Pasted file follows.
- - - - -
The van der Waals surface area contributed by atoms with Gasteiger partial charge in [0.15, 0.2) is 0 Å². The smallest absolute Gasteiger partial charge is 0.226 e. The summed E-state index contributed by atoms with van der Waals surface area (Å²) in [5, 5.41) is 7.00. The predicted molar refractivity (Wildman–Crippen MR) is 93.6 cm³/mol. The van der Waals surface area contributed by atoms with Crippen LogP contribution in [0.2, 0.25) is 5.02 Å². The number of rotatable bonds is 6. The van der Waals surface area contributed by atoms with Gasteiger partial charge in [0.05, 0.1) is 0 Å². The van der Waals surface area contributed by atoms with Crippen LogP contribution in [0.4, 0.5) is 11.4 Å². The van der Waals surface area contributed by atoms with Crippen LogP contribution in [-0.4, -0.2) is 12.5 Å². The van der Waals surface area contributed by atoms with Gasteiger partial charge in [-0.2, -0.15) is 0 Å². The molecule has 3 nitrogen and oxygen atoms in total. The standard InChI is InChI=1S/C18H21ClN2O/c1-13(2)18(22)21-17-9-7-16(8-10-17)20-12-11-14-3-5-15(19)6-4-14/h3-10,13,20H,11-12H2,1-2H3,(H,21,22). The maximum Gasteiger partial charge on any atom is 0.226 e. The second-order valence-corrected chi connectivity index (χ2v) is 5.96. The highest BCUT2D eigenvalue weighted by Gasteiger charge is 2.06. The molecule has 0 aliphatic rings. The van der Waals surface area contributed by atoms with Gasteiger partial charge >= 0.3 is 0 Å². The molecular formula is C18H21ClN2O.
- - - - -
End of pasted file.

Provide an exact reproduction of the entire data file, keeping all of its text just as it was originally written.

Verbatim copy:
The van der Waals surface area contributed by atoms with Gasteiger partial charge in [0.15, 0.2) is 0 Å². The smallest absolute Gasteiger partial charge is 0.226 e. The summed E-state index contributed by atoms with van der Waals surface area (Å²) in [5, 5.41) is 7.00. The predicted molar refractivity (Wildman–Crippen MR) is 93.6 cm³/mol. The van der Waals surface area contributed by atoms with Crippen LogP contribution in [0.2, 0.25) is 5.02 Å². The number of rotatable bonds is 6. The van der Waals surface area contributed by atoms with Gasteiger partial charge in [0.05, 0.1) is 0 Å². The van der Waals surface area contributed by atoms with Crippen LogP contribution in [0.4, 0.5) is 11.4 Å². The van der Waals surface area contributed by atoms with Crippen LogP contribution in [-0.4, -0.2) is 12.5 Å². The van der Waals surface area contributed by atoms with Gasteiger partial charge in [-0.2, -0.15) is 0 Å². The molecule has 3 nitrogen and oxygen atoms in total. The standard InChI is InChI=1S/C18H21ClN2O/c1-13(2)18(22)21-17-9-7-16(8-10-17)20-12-11-14-3-5-15(19)6-4-14/h3-10,13,20H,11-12H2,1-2H3,(H,21,22). The maximum Gasteiger partial charge on any atom is 0.226 e. The second-order valence-corrected chi connectivity index (χ2v) is 5.96. The highest BCUT2D eigenvalue weighted by Gasteiger charge is 2.06. The molecule has 0 aliphatic rings. The van der Waals surface area contributed by atoms with Gasteiger partial charge >= 0.3 is 0 Å². The molecular formula is C18H21ClN2O.